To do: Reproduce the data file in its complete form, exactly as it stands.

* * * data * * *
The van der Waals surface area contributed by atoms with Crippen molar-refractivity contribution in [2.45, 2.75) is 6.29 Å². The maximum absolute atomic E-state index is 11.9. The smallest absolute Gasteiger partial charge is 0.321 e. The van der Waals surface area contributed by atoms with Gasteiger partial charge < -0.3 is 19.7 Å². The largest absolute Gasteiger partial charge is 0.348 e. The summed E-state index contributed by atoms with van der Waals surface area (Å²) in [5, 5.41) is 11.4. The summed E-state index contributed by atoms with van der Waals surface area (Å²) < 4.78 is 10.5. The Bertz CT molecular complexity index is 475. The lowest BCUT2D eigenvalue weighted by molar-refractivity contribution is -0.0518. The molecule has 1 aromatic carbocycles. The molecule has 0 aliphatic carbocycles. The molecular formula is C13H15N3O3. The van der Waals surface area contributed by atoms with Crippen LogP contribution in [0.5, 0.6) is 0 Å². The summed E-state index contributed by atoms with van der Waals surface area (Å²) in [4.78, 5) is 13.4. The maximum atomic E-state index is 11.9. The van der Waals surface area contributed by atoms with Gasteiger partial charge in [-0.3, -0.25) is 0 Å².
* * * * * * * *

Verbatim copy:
The van der Waals surface area contributed by atoms with Crippen molar-refractivity contribution in [2.45, 2.75) is 6.29 Å². The maximum absolute atomic E-state index is 11.9. The smallest absolute Gasteiger partial charge is 0.321 e. The van der Waals surface area contributed by atoms with Gasteiger partial charge < -0.3 is 19.7 Å². The largest absolute Gasteiger partial charge is 0.348 e. The summed E-state index contributed by atoms with van der Waals surface area (Å²) in [5, 5.41) is 11.4. The summed E-state index contributed by atoms with van der Waals surface area (Å²) < 4.78 is 10.5. The Bertz CT molecular complexity index is 475. The lowest BCUT2D eigenvalue weighted by molar-refractivity contribution is -0.0518. The molecule has 1 aromatic carbocycles. The molecule has 0 aliphatic carbocycles. The molecular formula is C13H15N3O3. The van der Waals surface area contributed by atoms with Crippen LogP contribution in [0.5, 0.6) is 0 Å². The summed E-state index contributed by atoms with van der Waals surface area (Å²) in [4.78, 5) is 13.4. The maximum atomic E-state index is 11.9. The van der Waals surface area contributed by atoms with Gasteiger partial charge in [-0.3, -0.25) is 0 Å².